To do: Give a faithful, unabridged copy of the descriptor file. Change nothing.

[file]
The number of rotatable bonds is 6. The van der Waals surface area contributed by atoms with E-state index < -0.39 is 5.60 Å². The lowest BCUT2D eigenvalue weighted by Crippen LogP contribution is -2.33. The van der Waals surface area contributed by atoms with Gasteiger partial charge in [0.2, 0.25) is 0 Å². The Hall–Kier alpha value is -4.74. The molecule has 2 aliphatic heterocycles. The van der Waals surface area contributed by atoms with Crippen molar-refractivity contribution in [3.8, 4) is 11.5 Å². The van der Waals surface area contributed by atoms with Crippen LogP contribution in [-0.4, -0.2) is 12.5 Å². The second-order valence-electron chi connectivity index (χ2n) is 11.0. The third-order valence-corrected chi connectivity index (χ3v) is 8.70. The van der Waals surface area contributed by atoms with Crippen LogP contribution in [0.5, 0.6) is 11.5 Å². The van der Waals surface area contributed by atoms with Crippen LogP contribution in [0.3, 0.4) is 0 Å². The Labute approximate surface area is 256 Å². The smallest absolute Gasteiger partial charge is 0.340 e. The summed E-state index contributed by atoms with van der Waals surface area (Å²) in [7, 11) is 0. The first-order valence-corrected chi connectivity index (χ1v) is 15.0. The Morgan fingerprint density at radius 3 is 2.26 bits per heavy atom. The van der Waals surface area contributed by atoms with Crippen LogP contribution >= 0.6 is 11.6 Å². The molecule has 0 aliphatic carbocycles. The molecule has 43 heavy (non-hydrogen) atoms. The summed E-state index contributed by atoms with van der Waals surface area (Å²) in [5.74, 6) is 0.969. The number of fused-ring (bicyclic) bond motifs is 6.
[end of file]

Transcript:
The number of rotatable bonds is 6. The van der Waals surface area contributed by atoms with E-state index < -0.39 is 5.60 Å². The lowest BCUT2D eigenvalue weighted by Crippen LogP contribution is -2.33. The van der Waals surface area contributed by atoms with Gasteiger partial charge in [0.2, 0.25) is 0 Å². The Hall–Kier alpha value is -4.74. The molecule has 2 aliphatic heterocycles. The van der Waals surface area contributed by atoms with Crippen molar-refractivity contribution in [3.8, 4) is 11.5 Å². The van der Waals surface area contributed by atoms with Crippen LogP contribution in [-0.4, -0.2) is 12.5 Å². The second-order valence-electron chi connectivity index (χ2n) is 11.0. The third-order valence-corrected chi connectivity index (χ3v) is 8.70. The van der Waals surface area contributed by atoms with Crippen LogP contribution in [0.5, 0.6) is 11.5 Å². The van der Waals surface area contributed by atoms with Crippen LogP contribution in [0.3, 0.4) is 0 Å². The Labute approximate surface area is 256 Å². The smallest absolute Gasteiger partial charge is 0.340 e. The summed E-state index contributed by atoms with van der Waals surface area (Å²) in [7, 11) is 0. The first-order valence-corrected chi connectivity index (χ1v) is 15.0. The Morgan fingerprint density at radius 3 is 2.26 bits per heavy atom. The van der Waals surface area contributed by atoms with Crippen LogP contribution >= 0.6 is 11.6 Å². The molecule has 0 aliphatic carbocycles. The molecule has 43 heavy (non-hydrogen) atoms. The summed E-state index contributed by atoms with van der Waals surface area (Å²) in [5.74, 6) is 0.969. The number of fused-ring (bicyclic) bond motifs is 6.